Introducing Latinx Art: Carlos Osorio, Nitza Tufiño & More

Browse the Selection of Latinx Art in Our May 26 Sale
of Modern & Post-War Art

This season Swann is introducing Latinx Art as a featured category in our May 26 Modern & Post-War Art auction. Latinx and Chicanx artists are addressing political issues locally and globally; expressing themselves creatively in vocabulary from high and low culture; and are as diverse in creative output as any population of contemporary artists in America. To classify artists as Latinx, Chicanx, African American, etc. is to find commonality based on ethnic and racial background alone. Yet in doing so we bring focus to and celebrate artists who have been marginalized on these same terms:

“Efforts to market Latinx art and artists by whitewashing or linking them to more established categories such as ‘American’ art or Latin American art will continue to be of limited use unless we grapple with the continued racialization that makes Latinx creativity impossible to imagine.”
Arlene Dávila, Latinx art scholar and champion

The landscape for those that identify as Latino, Latina, or Latinx paints a mosaic that shows the diversity we have come to expect from America. Latinx artists are those artists of Latin American background (South American countries, as well as Mexico, Central America, and the islands of the Caribbean), living primarily in the United States—they can be US born, lived in the US for an extended period of time, or just arrived, and their identity is not as much tied with the country of their heritage, but with being of Latin American descent in the US. The same holds true for Chicanx artists of Mexican backgrounds.

Olga Albizu

Stan Getz, getz/Gilberto, 1964. Cover art by Olga Albizu.

Contributions of Latinx artists have always been a part of our country’s creative expression, though seldom recognized or celebrated. Olga Albizu’s wonderful abstract expressionist oil paintings graced several of Stan Getz’s albums, including his 1964 Getz/Gilberto, which has sold over 625,000 copies. Most of us know this album cover, but I suspect few know the identity of the artist.

Puerto Rican artist Olga Albizu was born in 1924. She studied painting at the University of Puerto Rico under abstract expressionist Esteban Vicente. She is recognized in Puerto Rico as one of the island’s greatest abstract painters, though her highest selling price achieved at auction does not exceed $100,000.

Taller Boricua & Nitza Tufiño

At Auction May 26: Carlos Osorio, Untitled, pencil and watercolor, 1969. Estimate $1,500 to $2,500.

Chicanx and Lantix artists built upon the ideas of scholars from the past. A group of Puerto Rican artists including Rafael Tufiño, his daughter Nitza Tufiño, Marcos Dimas, and Carlos Osorio formed a print workshop in East Harlem, (el Barrio), New York in 1969. Taller Boricua is a haven for promoting arts and culture in the Puerto Rican community, and Nitza Tufiño continues to give back through education—she now runs the Rafael Tufiño Print Workshop at Taller Boricua.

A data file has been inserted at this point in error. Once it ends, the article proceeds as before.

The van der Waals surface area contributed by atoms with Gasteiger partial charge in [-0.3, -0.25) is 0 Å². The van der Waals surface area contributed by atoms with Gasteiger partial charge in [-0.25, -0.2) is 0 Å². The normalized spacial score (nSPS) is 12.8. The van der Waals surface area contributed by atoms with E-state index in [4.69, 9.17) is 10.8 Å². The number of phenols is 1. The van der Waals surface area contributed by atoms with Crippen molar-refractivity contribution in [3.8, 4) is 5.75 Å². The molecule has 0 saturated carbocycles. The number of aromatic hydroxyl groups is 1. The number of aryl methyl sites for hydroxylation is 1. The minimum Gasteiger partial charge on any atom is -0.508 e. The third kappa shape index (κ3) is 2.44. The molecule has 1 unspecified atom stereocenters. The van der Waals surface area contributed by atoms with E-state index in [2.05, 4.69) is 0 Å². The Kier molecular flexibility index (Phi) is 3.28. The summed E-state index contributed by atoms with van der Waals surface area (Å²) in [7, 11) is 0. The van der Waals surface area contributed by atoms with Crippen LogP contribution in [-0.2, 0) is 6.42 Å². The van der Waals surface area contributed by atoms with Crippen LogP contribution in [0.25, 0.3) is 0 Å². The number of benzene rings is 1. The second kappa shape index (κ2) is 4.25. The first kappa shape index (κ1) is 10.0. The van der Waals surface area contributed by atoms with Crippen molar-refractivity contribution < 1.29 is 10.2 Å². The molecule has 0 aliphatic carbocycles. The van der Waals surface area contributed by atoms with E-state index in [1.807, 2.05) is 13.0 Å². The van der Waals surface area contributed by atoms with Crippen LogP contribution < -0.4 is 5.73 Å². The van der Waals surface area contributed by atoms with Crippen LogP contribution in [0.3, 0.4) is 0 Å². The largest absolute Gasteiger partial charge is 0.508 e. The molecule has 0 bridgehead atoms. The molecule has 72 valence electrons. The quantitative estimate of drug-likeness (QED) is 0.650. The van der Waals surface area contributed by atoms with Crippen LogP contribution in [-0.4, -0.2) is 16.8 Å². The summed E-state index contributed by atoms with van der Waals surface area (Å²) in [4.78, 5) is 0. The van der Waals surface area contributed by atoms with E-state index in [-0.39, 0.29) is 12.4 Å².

At Auction May 26: Nitza Tufiño, Untitled, acrylic and linoleum print adhered to plywood box. Estimate $3,000 to $5,000.

The linoleum cut used by Nitza Tufiño to adorn the box offered in our current auction (lot 152) is a study made for a commissioned pair of tile murals. These murals were created for the New York City Transit Authority subway station at 103rd Street and Lexington Avenue. The imagery is inspired by documented Taino Indian art discovered on stones and in caves of Puerto Rico and other parts of the Caribbean. The print and imagery were both repurposed by Tufiño to create an object with form and function in a contemporary setting.

Studies & Subway Murals by Nitza Tufiño: Left to right: Neo-Boriken, frame one of the mural at the 103rd Street subway station in NYC, 1990; Linoleumcut studies for Neo-Boriken; Neo-Boriken, frame two of the mural at the 103rd Street subway station in NYC, 1990.

Carmen Herrera

Carmen Herrera, Untitled (Black and Orange), 1956.

Carmen Herrera was born in Havana, Cuba, in 1915. In 1954 she settled permanently in New York City. Painting her entire life in a dynamic hard-edge abstract style, this gifted and wonderfully inventive artist went mostly unnoticed. In 1984 she received a one-person show at the Alternative Museum, NY. Herrera’s works began to sell in her eighty-ninth year when she was included in a group show at Frederico Sève Gallery/latincollector. She was able to see her works auctioned for values above the million-dollar mark in 2017, before her death in 2022. Herrera is one of the few Latinx artists to achieve sales at auction in this range.

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